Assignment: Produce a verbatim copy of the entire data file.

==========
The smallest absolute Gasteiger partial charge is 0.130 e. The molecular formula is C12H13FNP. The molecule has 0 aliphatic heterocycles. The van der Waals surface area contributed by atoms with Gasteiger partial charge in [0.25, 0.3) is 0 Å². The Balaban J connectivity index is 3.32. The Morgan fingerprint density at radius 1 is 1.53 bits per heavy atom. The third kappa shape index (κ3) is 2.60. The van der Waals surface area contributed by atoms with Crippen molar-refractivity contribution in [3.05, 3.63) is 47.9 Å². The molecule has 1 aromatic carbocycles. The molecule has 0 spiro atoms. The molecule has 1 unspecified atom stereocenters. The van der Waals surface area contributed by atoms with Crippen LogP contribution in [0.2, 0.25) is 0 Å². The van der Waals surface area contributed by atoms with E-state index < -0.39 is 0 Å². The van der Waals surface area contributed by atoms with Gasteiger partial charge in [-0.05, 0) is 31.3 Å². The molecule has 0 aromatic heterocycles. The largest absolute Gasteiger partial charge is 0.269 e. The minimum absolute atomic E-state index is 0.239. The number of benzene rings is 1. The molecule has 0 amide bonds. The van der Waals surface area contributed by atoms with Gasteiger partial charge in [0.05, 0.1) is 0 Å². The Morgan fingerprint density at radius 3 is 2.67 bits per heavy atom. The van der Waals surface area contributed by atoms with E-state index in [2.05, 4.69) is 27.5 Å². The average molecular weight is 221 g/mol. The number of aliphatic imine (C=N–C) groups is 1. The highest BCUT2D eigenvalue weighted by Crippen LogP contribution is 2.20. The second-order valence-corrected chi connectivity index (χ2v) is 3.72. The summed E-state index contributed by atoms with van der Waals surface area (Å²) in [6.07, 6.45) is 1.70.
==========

The smallest absolute Gasteiger partial charge is 0.130 e. The molecular formula is C12H13FNP. The molecule has 0 aliphatic heterocycles. The van der Waals surface area contributed by atoms with Gasteiger partial charge in [0.25, 0.3) is 0 Å². The Balaban J connectivity index is 3.32. The Morgan fingerprint density at radius 1 is 1.53 bits per heavy atom. The third kappa shape index (κ3) is 2.60. The van der Waals surface area contributed by atoms with Crippen molar-refractivity contribution in [3.05, 3.63) is 47.9 Å². The molecule has 1 aromatic carbocycles. The molecule has 0 spiro atoms. The molecule has 1 unspecified atom stereocenters. The van der Waals surface area contributed by atoms with Crippen LogP contribution in [0.2, 0.25) is 0 Å². The van der Waals surface area contributed by atoms with E-state index < -0.39 is 0 Å². The van der Waals surface area contributed by atoms with Gasteiger partial charge in [-0.05, 0) is 31.3 Å². The molecule has 0 aromatic heterocycles. The largest absolute Gasteiger partial charge is 0.269 e. The minimum absolute atomic E-state index is 0.239. The number of benzene rings is 1. The molecule has 0 amide bonds. The van der Waals surface area contributed by atoms with Gasteiger partial charge in [0.05, 0.1) is 0 Å². The Morgan fingerprint density at radius 3 is 2.67 bits per heavy atom. The van der Waals surface area contributed by atoms with E-state index in [2.05, 4.69) is 27.5 Å². The average molecular weight is 221 g/mol. The number of aliphatic imine (C=N–C) groups is 1. The highest BCUT2D eigenvalue weighted by Crippen LogP contribution is 2.20. The second-order valence-corrected chi connectivity index (χ2v) is 3.72. The summed E-state index contributed by atoms with van der Waals surface area (Å²) in [6.07, 6.45) is 1.70.